One more thing I always had signed - that is if I rode in a race and my horse came in first, there was no way of "gyping" me out of the money by claiming my horse was not sound at the time he finished the race or the next day. This thing of a horses' soundness is indeed queer. I've seen horses declared not sound by one veterinary and in just three hours afterwards declared perfectly sound by another vet. There is this question of points in a long ride. Now this is the only point that could exist in any ride that I would sign on and pay my entrance for. Here it is: if I cross the line
first, I have won, if not, I have lost, this thing of barring a rider from continuing in the ride because his horse appears tired, is all foolish. If a horse is not in condition to carry his rider, the quirt or spur will not keep the horse going. Your mount will slow up - that is, if he has not the ability to push on. Rider will soon see he is not making any time and he is playing a loser's hand. Rider will give it up and pull out of the race without being told by the judge. I've ridden many an endurance ride and must say my horses were tired at the end of each day - I was tired too. Any man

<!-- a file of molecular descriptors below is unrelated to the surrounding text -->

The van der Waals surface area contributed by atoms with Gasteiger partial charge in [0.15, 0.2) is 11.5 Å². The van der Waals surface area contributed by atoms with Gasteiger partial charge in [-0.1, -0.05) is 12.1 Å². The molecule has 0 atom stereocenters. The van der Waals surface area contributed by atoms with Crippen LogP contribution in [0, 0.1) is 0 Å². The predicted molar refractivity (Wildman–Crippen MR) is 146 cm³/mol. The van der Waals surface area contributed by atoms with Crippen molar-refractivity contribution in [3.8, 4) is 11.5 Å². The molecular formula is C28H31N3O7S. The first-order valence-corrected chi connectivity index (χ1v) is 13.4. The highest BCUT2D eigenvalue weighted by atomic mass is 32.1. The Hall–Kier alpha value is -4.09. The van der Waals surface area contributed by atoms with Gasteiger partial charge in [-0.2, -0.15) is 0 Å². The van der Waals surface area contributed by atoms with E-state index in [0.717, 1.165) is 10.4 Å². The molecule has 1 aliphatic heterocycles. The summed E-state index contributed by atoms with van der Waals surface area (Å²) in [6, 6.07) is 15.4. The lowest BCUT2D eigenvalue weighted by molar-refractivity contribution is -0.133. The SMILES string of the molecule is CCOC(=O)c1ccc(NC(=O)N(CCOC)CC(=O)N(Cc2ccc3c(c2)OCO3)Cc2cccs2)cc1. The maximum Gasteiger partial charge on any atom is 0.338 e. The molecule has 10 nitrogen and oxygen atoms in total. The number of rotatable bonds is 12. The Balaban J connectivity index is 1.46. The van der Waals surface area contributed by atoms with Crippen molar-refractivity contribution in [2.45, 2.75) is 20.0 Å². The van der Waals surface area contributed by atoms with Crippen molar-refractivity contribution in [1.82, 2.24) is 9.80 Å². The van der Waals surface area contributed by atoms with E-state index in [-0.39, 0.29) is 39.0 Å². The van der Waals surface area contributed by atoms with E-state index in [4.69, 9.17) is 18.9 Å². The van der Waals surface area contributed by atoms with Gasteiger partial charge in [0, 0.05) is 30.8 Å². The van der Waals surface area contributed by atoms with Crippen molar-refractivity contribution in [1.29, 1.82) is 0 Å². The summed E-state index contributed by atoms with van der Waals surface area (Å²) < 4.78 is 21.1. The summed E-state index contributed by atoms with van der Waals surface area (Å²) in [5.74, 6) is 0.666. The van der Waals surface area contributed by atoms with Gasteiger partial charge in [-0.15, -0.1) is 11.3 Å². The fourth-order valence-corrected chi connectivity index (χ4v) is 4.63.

who rides for ten hours will get tired, but with a good night's rest, both man and horse will feel fresh in the morning - that is, if both of them have been put in condition, for the ride. If there were two or three endurance rides held every year, and they'd allow any one to enter with a reasonable entrance fee to make it a worth while purse and have these rides run thru without so much red tape, there'd be a lot of rider's and horsemen interested and a great chance to find out the best type of horse for endurance. Let every entrant train his own horse to suit himself alone the